THANKS FOR THE INFO. AS ALWAYS YOUR ARTICLES ARE CHOCK FULL OF INFO AND THEY ARE CONCISE IN A QUALITATIVE SENSE. KEEP UP THE GOOD WORK. YOU ARE MUCH NEEDED.

  3. Larry

    September 8, 2010 at 6:22 am

    I read all of your blogs and find them very informative, especially this one.

  4. Milton Platt

    September 10, 2010 at 6:19 am

    I have read in your article as well as elsewhere that you must turn in your tourist visa when leaving the country. I have been driving or busing into Mexico one or more times per year since around 1995 and have never turned one in upon exiting, nor has anyone I have spoken to about this.

    Additionally, I would include in this three part series instructions on bringing a car into Mexico as well, which is a separate process.

  5. iabeachlvr

    September 10, 2010 at 9:06 pm

    Also having flown into cancun many times, ive never had to pay for an FMM. I have been told however if you lose the stub that needs to be returned on ur departure, they will charge you $50. thanks for the info!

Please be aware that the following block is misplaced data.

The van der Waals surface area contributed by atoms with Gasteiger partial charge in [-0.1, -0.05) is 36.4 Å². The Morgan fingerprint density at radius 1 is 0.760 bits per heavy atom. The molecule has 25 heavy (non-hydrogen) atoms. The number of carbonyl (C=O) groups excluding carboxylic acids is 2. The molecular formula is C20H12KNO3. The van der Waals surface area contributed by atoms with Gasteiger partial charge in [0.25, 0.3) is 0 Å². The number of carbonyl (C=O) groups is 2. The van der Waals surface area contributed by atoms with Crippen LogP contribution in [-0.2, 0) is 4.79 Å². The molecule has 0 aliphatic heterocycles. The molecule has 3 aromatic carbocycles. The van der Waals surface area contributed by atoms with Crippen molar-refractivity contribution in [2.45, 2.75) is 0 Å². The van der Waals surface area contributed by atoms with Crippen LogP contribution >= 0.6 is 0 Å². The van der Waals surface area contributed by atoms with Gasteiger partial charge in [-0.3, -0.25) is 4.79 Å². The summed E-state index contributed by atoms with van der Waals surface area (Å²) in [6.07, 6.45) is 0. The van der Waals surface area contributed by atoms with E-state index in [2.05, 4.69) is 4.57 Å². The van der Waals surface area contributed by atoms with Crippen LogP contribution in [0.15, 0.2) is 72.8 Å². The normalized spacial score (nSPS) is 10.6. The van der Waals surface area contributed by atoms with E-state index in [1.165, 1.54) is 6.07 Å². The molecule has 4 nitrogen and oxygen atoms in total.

6. Barbie

    Barbie

    September 12, 2010 at 6:06 pm

    Hi Josh – the airlines and cruiselines simply include the service in the cost of your ticket, so you paid for it, without knowing. :) Barbie

  7. Barbie

    Barbie

    September 12, 2010 at 7:01 pm

    Hi Milton – interesting – don’t know where you cross into Mexico – I’ve never heard of that – or do you just do business in the “free zone”? Barbie Thanks for the suggestion too – a good one.

  8. Barbie

    Barbie

    September 12, 2010 at 7:09 pm

    Hi again – Barbie here – there are step by step directions for bring a car into Mexico in my book, Retire In Luxury. Barbie

  9. Barbie

    Barbie

    September 12, 2010 at 7:45 pm

    Hi Milton – One more reply tonight :) Have you read my article http://moneysavingmexico.com/wp-admin/post.php?post=1120&action=edit that does pretty well cover bringing cars into Mexico. Barbie

  10. Rick

    September 13, 2010 at 11:26 am

    Barbie,
    I did my FM3 at the consulate in Phoenix. When issued, they informed me I would have to go to the Immigration office in Mazatlan to have it validated. In Mazatlan, I was told I would have to provide all the documentation (bank statements, criminal check, water&elec bills) and come back in 2 weeks. I was on a one week vacation so returned to Phoenix with nothing.
    I’m married to a Mex. National (from La Cruz one hour north of Mazatlan), so after all the work, I by-passed the FM3 and went for the FM2. I did it in Rocky Point (Puerto Penasaco) Sonora (4 hours from Phoenix.